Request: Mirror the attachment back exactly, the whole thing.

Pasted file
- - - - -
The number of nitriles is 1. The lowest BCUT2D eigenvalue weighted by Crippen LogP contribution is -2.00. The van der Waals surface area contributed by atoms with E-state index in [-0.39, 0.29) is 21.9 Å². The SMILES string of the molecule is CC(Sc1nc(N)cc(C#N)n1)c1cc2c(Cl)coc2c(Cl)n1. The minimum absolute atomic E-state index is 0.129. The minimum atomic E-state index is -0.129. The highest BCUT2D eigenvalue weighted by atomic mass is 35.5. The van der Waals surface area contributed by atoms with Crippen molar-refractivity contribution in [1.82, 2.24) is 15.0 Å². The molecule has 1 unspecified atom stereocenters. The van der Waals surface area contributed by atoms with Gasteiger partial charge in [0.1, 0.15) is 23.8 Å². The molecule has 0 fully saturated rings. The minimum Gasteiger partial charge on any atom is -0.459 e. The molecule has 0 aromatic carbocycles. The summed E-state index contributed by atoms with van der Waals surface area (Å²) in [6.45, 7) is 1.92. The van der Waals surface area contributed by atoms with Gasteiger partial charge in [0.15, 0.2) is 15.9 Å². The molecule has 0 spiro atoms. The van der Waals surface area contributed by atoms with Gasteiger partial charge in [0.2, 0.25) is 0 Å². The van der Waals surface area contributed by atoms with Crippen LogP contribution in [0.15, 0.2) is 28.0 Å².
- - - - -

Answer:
The number of nitriles is 1. The lowest BCUT2D eigenvalue weighted by Crippen LogP contribution is -2.00. The van der Waals surface area contributed by atoms with E-state index in [-0.39, 0.29) is 21.9 Å². The SMILES string of the molecule is CC(Sc1nc(N)cc(C#N)n1)c1cc2c(Cl)coc2c(Cl)n1. The minimum absolute atomic E-state index is 0.129. The minimum atomic E-state index is -0.129. The highest BCUT2D eigenvalue weighted by atomic mass is 35.5. The van der Waals surface area contributed by atoms with Crippen molar-refractivity contribution in [1.82, 2.24) is 15.0 Å². The molecule has 1 unspecified atom stereocenters. The van der Waals surface area contributed by atoms with Gasteiger partial charge in [0.1, 0.15) is 23.8 Å². The molecule has 0 fully saturated rings. The minimum Gasteiger partial charge on any atom is -0.459 e. The molecule has 0 aromatic carbocycles. The summed E-state index contributed by atoms with van der Waals surface area (Å²) in [6.45, 7) is 1.92. The van der Waals surface area contributed by atoms with Gasteiger partial charge in [0.15, 0.2) is 15.9 Å². The molecule has 0 spiro atoms. The van der Waals surface area contributed by atoms with Gasteiger partial charge in [0.2, 0.25) is 0 Å². The van der Waals surface area contributed by atoms with Crippen LogP contribution in [0.15, 0.2) is 28.0 Å².